You may have noticed “Princeton” and “Waltham” around campus this fall: attending classes, hanging out on the Shaw Quad, living on South Campus and making new friends. These two friendly faces aren’t here for the academics but a different type…
Arts and Sciences’ Milton First-Year Lecture presents Harvard linguist Steven Pinker Oct. 6
For more information, call the Office of Curriculum, Instruction, and Programming at 443-1011.
“We are honored to present Steven Pinker, one of the great cognitive philosophers of our time,” says Arts and Sciences Dean George M. Langford. “His unique and interdisciplinary research embodies the spirit of the liberal arts, inspiring scientists and humanists alike.”
Since 2003, Pinker has doubled as the Harvard College Professor and as the Johnstone Family Professor of Psychology at Harvard University. Before that, he held a variety of faculty posts at MIT, including director of the McDonnell-Pew Center for Cognitive Neuroscience. He earned a Ph.D. from Harvard in 1979.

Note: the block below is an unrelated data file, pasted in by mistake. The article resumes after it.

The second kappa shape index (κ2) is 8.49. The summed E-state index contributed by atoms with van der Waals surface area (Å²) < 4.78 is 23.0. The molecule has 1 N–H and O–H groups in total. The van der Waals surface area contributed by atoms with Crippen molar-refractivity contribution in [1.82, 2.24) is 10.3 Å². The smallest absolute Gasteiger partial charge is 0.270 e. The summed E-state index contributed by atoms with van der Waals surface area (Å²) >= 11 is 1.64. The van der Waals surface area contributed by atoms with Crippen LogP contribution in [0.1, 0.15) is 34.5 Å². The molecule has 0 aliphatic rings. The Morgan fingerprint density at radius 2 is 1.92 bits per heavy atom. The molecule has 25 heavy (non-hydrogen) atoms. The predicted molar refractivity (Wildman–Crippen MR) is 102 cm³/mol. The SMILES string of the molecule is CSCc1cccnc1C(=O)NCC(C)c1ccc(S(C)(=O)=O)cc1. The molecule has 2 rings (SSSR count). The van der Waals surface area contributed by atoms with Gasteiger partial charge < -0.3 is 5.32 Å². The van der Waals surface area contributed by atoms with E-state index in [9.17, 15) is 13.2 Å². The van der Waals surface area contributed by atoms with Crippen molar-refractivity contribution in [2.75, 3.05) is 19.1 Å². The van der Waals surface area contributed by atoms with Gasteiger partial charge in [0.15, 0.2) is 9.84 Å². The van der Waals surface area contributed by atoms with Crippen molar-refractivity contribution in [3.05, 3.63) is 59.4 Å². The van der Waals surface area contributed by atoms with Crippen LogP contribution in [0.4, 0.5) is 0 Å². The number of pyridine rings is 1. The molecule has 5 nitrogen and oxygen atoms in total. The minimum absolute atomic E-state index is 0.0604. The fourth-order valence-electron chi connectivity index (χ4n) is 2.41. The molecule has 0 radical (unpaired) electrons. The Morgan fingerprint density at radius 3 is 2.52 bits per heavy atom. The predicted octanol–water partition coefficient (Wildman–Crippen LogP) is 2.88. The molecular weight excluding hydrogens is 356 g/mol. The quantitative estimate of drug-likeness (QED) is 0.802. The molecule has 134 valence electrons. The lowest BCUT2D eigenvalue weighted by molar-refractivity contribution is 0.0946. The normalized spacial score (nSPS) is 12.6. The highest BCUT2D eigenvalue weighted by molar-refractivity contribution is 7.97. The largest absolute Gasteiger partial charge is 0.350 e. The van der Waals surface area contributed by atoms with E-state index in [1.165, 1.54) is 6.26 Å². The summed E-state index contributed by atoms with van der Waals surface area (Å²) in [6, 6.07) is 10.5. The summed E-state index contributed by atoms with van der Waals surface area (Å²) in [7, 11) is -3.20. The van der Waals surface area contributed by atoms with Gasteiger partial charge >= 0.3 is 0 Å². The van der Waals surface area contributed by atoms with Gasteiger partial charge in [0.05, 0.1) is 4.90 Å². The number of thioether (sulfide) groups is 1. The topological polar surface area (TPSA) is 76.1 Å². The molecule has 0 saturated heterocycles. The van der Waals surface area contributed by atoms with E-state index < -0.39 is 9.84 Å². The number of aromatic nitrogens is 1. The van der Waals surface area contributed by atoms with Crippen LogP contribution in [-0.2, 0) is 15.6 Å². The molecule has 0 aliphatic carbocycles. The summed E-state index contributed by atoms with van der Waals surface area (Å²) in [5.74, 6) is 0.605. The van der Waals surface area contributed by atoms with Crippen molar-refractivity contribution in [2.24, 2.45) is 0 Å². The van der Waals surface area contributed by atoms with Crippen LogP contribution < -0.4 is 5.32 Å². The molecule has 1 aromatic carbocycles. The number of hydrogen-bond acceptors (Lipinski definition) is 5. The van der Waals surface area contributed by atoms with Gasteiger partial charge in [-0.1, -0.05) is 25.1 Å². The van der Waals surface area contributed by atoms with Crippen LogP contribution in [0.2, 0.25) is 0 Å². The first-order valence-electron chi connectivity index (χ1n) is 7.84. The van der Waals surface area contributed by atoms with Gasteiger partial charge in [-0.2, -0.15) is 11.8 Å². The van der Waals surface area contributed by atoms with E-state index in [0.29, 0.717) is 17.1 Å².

Much of Pinker’s early work was in visual cognition—the ability to imagine shapes, to recognize faces and objects, and to direct attention within the visual field. In graduate school, he cultivated an interest in language, particularly language development in children, and this topic eventually overtook his research activities. He has since published hundreds of related articles, essays, and book chapters, and has authored seven award-winning books, including “The Stuff of Thought: Language As a Window Into Human Nature” (Viking, 2007) and “The Blank Slate: The Modern Denial of Human Nature”
“Engaging with a world-renowned thinker such as Steven Pinker is a memorable way to begin one’s college career,” says Greenberg, adding that the program concludes with a Q&A session and author book-signing. “It’s one of the highlights of the academic year.”